‘I’m so frustrated’ - Norfolk’s police chief on battle to get drugs off streets
- Credit: Archant
Norfolk’s chief constable has spoken out about his frustration in the continued fight to get drugs off the county’s streets.
Simon Bailey said the force had "thrown the kitchen sink" at tackling drugs and had many successes in making arrests.
But he told an audience at a question and answer session in Fakenham, hosted by police and crime commissioner Lorne Green, that demand was still there for illegal substances.
Mr Bailey said: "As a country, we have been fighting the war on drugs for decades and decades. The fact is demand is still there, and for me, this is the biggest issue."
He added: "We have been very successful at it. We were recently reviewed by the National County Lines Co-ordination Centre, who told us we are the best they have seen yet.
"But I am very frustrated by us arresting people every day for use of class A drugs or intent to supply them, but supply is still there because demand is there.
"This is a public health issue, and I cannot be responsible for the rehabilitation and the work with unfortunate people who become addicted, and turn to crime to fund their addiction."
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Mr Bailey said: "The money for working with these people has gone down significantly. Is it any surprise demand is still there?"
A member of the audience asked about reported cannabis use and drug crimes around Fakenham.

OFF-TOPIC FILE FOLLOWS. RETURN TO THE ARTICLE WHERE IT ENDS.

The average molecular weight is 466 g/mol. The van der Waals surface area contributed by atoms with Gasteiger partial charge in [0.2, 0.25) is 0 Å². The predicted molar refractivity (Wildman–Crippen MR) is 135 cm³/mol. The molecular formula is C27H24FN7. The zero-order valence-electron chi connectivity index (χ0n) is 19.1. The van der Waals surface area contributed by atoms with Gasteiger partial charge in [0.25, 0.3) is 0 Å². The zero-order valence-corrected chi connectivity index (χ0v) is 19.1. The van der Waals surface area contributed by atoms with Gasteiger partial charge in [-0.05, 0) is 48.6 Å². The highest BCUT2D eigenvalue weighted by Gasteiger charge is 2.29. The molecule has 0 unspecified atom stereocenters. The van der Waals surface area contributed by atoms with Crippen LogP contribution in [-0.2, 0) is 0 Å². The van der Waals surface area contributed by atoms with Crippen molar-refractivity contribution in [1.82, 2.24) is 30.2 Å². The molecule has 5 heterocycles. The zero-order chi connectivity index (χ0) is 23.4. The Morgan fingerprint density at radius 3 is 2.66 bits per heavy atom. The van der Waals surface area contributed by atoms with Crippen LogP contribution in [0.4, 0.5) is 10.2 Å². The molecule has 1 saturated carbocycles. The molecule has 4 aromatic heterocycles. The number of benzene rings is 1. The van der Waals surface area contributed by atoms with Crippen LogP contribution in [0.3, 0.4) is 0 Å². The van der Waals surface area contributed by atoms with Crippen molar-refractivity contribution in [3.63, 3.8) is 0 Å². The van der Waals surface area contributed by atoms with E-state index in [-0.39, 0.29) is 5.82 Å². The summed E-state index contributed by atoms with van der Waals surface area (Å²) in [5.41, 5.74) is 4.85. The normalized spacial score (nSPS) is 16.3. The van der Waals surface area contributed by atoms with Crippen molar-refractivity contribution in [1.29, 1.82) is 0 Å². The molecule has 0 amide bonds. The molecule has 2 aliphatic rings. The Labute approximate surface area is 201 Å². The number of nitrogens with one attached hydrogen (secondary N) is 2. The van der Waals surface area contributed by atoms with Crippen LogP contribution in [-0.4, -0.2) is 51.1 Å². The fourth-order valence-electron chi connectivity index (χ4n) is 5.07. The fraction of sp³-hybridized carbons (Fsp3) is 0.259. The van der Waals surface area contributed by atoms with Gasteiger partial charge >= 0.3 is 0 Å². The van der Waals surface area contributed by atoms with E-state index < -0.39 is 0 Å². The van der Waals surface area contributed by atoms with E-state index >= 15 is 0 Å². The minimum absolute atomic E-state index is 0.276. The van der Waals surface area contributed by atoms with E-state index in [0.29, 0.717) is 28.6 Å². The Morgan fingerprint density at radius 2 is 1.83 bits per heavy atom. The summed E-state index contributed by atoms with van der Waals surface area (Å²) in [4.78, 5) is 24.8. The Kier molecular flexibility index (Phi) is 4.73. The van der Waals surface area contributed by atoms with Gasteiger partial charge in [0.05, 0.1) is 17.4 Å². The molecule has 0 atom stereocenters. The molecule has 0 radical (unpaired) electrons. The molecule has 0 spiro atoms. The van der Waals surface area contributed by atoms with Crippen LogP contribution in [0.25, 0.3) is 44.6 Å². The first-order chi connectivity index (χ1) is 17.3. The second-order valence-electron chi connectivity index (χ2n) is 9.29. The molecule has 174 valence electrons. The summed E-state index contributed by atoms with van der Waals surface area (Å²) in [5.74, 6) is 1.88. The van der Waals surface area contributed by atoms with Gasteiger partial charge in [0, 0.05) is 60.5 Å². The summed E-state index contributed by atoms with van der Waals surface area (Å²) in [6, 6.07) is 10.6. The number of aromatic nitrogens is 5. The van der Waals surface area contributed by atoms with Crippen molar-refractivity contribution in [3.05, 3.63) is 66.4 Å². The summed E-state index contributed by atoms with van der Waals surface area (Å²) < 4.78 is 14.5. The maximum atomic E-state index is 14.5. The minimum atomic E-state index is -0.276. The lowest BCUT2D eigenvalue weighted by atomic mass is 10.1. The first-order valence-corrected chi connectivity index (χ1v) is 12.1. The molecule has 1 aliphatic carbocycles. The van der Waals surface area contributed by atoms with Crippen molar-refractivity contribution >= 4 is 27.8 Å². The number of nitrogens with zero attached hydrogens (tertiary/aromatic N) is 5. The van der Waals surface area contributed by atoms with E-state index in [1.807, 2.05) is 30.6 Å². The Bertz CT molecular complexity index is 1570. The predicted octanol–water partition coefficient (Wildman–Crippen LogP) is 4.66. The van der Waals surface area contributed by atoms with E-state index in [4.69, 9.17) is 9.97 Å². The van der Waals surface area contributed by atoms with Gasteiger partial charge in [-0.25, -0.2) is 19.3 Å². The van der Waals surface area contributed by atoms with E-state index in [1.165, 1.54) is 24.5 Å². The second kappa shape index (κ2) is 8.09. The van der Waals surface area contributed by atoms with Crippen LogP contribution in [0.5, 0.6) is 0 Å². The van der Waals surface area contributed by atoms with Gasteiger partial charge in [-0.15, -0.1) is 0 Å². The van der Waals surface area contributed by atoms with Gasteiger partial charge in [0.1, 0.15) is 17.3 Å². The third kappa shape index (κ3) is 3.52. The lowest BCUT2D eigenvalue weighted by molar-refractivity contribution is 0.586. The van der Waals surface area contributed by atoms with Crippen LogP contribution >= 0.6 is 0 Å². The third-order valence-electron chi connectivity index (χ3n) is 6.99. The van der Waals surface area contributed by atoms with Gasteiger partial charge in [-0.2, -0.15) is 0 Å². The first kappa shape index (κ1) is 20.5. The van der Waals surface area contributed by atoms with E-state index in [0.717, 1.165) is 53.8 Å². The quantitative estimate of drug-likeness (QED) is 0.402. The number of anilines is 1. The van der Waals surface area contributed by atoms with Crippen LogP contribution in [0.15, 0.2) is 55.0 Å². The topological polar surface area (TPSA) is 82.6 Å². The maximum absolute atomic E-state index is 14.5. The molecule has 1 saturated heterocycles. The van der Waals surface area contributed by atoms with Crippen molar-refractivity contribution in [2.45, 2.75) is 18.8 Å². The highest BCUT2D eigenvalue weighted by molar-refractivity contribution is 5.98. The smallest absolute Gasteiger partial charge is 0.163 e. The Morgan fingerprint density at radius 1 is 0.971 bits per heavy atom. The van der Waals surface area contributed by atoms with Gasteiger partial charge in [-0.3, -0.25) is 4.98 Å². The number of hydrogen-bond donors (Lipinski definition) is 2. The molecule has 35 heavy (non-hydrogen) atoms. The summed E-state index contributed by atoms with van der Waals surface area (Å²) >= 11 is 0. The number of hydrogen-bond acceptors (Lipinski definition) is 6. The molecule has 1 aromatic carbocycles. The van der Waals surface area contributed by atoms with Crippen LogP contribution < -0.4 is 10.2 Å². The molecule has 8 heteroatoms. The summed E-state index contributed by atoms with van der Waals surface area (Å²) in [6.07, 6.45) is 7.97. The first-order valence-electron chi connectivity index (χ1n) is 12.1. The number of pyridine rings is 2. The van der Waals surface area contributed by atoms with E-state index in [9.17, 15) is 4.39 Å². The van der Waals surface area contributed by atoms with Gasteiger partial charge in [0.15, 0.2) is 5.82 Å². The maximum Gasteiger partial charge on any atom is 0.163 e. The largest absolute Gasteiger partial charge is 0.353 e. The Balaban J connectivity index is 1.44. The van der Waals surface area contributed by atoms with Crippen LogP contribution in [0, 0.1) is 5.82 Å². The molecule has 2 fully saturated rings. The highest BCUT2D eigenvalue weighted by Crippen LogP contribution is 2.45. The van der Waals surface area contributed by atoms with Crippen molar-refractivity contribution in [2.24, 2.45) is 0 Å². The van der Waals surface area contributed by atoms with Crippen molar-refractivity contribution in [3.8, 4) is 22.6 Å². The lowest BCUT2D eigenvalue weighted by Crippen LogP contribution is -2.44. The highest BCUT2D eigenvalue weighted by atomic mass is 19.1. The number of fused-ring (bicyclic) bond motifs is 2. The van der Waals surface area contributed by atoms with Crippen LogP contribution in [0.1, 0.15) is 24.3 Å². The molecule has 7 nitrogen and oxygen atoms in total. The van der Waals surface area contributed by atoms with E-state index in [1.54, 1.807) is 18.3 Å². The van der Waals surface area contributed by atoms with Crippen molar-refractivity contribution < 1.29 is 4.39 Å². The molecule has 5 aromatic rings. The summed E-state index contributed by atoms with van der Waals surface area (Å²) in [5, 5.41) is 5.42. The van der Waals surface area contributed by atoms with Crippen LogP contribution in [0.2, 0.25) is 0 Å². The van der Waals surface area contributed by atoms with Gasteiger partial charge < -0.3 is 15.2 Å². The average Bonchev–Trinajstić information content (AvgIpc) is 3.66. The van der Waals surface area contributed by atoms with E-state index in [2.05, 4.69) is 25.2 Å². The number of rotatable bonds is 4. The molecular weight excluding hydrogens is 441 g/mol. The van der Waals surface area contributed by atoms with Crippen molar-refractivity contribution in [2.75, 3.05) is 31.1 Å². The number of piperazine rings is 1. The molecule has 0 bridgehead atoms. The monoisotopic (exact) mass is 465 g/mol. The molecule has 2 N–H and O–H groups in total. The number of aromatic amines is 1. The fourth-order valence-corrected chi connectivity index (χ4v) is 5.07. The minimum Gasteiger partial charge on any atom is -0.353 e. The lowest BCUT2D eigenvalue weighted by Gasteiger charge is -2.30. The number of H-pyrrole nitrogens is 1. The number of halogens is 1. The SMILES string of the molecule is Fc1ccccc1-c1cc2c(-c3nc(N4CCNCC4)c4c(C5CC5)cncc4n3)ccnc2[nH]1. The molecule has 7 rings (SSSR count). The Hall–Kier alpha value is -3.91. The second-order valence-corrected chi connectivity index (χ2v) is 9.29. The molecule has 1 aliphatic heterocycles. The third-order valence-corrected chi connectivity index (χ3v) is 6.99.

Mr Bailey said: "If you know about someone dealing or growing drugs, speak to your beat manager [PC Richard Dawson]. I don't want to criminalise a whole generation of young people using cannabis.
"Our focus is on tackling the supply, educating people about the risks of drugs, and protecting vulnerable people. There have been many reductions in services, which all have an impact on my officers who have to bridge the gap."
Mr Green revealed he had walked around Fakenham before the meeting with Gilly Foortse before the meeting and found a cannabis pipe.
Supt Chris Harvey reminded people of the recent bust on a cannabis factory in Lenwade.
"We are focused on cannabis, ecstasy, and the drugs young people tend to use.
"The park is a police priority area, and we are trying to be down there evey day, doing stop and searches."
Other issues which came up during the meeting included vandalism, speeding and cyber crimes.